Identifying ferns can be tricky, as several plants with the word "fern" in their name aren't actually part of the fern family. True ferns such as Boston and maidenhair are fair game as indoor plants that are safe for pets. Just beware of toxic misnomers like asparagus fern, which is actually part of the lily family. Though their size can vary, most ferns have similar needs: They like indirect light, evenly moist soil, and high humidity.

06 of 15

Friendship Plant

moon valley friendship plant in pot
friendship plant moon valley cats tongue. Michael Partenio

The friendship plant (closely related to aluminum plant) is named for the ease with which it can be divided and shared. If you get one as a gift, rest assured it's a non-toxic plant for dogs and cats, even if they take a bite of this plant's fuzzy, crinkly leaves. Friendship plants tolerate medium and low light, love humidity (it grows well in terrariums), and usually don't grow taller than 12 inches.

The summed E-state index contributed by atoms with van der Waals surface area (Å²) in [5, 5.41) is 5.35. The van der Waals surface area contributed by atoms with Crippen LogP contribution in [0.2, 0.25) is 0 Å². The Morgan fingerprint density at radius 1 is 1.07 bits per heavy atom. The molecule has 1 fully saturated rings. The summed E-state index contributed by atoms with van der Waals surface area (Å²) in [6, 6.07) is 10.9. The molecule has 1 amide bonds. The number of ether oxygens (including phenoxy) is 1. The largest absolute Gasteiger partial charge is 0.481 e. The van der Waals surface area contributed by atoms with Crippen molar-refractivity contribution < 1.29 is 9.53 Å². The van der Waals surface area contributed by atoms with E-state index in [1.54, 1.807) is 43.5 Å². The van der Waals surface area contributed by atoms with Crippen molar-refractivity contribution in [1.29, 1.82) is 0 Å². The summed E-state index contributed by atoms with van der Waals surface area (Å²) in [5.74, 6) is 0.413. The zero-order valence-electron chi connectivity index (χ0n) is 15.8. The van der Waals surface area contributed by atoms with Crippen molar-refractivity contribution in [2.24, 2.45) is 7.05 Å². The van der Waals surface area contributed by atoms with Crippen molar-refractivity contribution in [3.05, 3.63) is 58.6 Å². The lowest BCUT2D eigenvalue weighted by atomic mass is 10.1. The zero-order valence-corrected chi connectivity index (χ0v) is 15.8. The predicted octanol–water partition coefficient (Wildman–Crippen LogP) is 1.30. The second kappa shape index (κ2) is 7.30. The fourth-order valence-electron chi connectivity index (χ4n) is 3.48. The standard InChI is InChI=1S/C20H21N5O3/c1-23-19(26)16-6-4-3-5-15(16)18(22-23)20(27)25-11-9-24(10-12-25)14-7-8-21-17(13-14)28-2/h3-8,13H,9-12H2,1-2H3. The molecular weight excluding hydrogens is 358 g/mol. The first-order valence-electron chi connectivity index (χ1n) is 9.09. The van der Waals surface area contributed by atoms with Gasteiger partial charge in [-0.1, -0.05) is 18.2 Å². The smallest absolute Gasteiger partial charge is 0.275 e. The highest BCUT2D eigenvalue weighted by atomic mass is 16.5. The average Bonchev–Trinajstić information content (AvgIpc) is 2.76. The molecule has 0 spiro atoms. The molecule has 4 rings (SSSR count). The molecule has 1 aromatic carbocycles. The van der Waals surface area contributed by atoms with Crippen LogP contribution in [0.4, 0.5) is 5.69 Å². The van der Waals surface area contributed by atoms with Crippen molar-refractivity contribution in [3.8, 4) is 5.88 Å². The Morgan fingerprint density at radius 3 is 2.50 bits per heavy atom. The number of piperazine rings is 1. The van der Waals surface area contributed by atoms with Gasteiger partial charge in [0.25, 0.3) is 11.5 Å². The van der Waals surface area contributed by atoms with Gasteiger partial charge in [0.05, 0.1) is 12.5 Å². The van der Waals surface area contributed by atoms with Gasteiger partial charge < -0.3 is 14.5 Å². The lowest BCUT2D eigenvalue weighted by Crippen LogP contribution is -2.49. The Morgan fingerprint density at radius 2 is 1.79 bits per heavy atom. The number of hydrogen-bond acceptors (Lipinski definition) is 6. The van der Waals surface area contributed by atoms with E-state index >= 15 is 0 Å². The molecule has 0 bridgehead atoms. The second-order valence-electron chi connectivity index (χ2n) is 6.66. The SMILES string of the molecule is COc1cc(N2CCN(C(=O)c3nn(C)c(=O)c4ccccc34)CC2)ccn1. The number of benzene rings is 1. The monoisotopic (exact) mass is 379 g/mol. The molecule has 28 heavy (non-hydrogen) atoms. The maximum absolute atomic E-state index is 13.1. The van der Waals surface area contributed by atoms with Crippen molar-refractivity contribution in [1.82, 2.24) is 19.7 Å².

07 of 15

Some Herbs

Herbs in terra cotta pots with signs
Adam Albright

Indoor herb gardens are an easy way to add fresh flavor to home-cooked meals. But not all herbs are created equal when it comes to pet safety. Standards like lavender and oregano are off-limits, but basil, sage, and thyme are all pet-friendly houseplants. Place herbs in a sunny window that gets at least four or five hours of direct sunlight daily and water when the top inch of soil is dry.

08 of 15

Lace Flower Vine or Chocolate Soldier

hanging lace flower episcia dianthiflora
episcia dianthiflora lace flower hanging basket. Marty Baldwin